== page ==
Wednesday April 17, 2024 is Youth Homelessness Matters Day. It’s a national day that aims to raise awareness and public discussion about child and youth homelessness. It’s been held every year since 1990 and has grown into a national commemoration of young people’s resilience. It’s also a day for yfoundations and other services like The Burdekin Association to seek innovative solutions to support the needs of children and young people at risk of or currently experiencing homelessness. It’s a day that’s showcased online and in communities around Australia.

“Every day in 2022/23, 295 people who needed a crisis bed or help were turned away because services were at capacity. We believe, these numbers will be much higher in reality, because we know that children and young people will couch surf, remain in violent homes, or sleep rough because they have no idea that services exist. Even if they did, the report demonstrates they are unlikely to get a bed tonight because services are full.”

Trish Connolly, yfoundations CEO

Yfoundations is hoping that these statistics will be taken into consideration when the federal government develops the National Housing and Homelessness Plan and Agreement this year.

Yfoundations’ view is that the solution lies in increasing the funding for crisis homelessness services, so that children and young people are not living in unsafe and violent situations, and that the federal government commits to standalone homelessness and housing plans to end child and youth homelessness. Their submission aims to demonstrate how failures of the child protection system and other service systems have had significant impacts on the youth homelessness service system.

The plan will need to respond to the diversity and complexity of young people at risk of or experiencing homelessness to support their transition into a future of self reliance and wellbeing. It should be part of a national approach in responding to housing supply shortages.

To find out more about Youth Homelessness Matters Day, click here.

Community Matters

Justene Gordon, Graham Bargwanna and Emelia Weaver of The Burdekin Association at the 2023 Annual Northern Beaches Breakfast Fundraiser

We are always saying how much our community matters to us, especially at Christmas – because we mean it. The Burdekin Association can honestly do so much, because of you.

We’d like to shout out a big thank you to the following organisations and people…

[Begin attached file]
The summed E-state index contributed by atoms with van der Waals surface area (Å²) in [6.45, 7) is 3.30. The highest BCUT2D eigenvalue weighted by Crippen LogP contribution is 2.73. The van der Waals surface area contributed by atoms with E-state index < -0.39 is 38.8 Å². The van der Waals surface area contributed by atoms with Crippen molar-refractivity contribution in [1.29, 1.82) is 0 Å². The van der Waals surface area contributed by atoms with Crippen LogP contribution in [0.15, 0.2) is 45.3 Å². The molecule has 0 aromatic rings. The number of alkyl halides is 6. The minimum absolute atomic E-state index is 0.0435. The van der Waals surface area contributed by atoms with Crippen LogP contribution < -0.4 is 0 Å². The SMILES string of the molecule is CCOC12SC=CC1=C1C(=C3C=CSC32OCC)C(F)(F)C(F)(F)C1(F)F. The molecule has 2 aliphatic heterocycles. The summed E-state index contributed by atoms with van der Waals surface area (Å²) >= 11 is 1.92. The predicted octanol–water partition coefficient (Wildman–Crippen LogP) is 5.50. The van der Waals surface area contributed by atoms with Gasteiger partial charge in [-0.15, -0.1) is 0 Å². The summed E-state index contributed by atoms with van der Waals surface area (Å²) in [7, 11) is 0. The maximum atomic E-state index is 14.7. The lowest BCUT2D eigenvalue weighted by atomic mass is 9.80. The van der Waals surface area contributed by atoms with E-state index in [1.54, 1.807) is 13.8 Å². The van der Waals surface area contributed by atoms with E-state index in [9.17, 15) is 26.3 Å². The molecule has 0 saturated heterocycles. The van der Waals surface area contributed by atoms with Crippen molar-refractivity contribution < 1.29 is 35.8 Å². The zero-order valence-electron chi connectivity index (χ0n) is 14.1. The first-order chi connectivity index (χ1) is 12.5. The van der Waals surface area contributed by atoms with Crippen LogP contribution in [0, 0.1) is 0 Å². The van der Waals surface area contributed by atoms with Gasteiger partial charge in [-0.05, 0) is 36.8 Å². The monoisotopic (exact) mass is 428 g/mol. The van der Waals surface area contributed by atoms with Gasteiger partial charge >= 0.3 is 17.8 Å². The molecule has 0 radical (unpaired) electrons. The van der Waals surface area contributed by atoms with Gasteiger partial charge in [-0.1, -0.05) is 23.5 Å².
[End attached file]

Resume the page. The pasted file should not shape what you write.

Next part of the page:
2023 Northern Beaches Annual Fundraiser Business Breakfast

Thank you to the 2023 Northern Beaches Annual Fundraiser Business Breakfast for announcing in November that The Burdekin Association is a recipient of their fundraising efforts. We are so grateful to be one of the three organisations to be a beneficiary! We received $4,000 during the fundraising event.

Addi Road Community Organisation

We are so thankful to the Addi Road Community Organisation, who once again has provided our young people with deluxe holiday hampers, as part of their ‘Hampers of Hope’ program. Last year, 66 of our young people received a hamper. They were brimming with chocolates, gifts, toys and other luxury items. Thank you so much Addi Road Community Organisation!

Palmolive ANZ

It’s amazing the difference that one donation can make! We received a donation of many bottles of lovely shampoo to give to our young people. Thank you Palmolive ANZ.

Palmolive Shampoo

Share the Dignity

Thank you to Share the Dignity. They donated some beautiful handbags filled with essential items, everyday luxury goods and handwritten notes for young women, girls and those who menstruate to feel a little bit of love and hope this Christmas.

Hillsong Church

Thank you Hillsong Church for your generous donation of hampers. Staff from our Youth Services team gratefully received them and the children and young people in our care will truly appreciate the gifts that you have so generously provided. Merry Christmas!

Manly Warringah Sea Eagles

Over the past five weeks, Manly Warringah Sea Eagles sought donations of gift cards for children and young people at Burdekin. We are truly grateful for the numerous gift cards that were donated – often these gifts are the only ones that a young person will receive at Christmas and the joy that it brings is immeasurable. Thank you to our community partner, Manly Warringah Sea Eagles!

Energize Health Club Belrose

Thank you, Energize Health Club Belrose, for donating some amazing Christmas presents for our young people! We are truly grateful!

Our Supporters

We couldn’t do the work that we do without our many generous supporters. We thank you and appreciate the trust that you put into us. We strive to do our very best by our young people.

The house diagram below features our supporters from the 2022/23 financial year.

We’ll be updating this post as more Christmas hampers, goodies and gifts arrive at our head office, to be distributed to the young people we support.

In the meantime, if you would like to give a gift card to a young person this Christmas, you can purchase a gift card from JB Hi-Fi, Rebel Sports, Kmart, Big W, Priceline / Sephora, EB Games, Westfields, Myer or David Jones and email it to us to at: burdekin.admin@burdekin.org.au.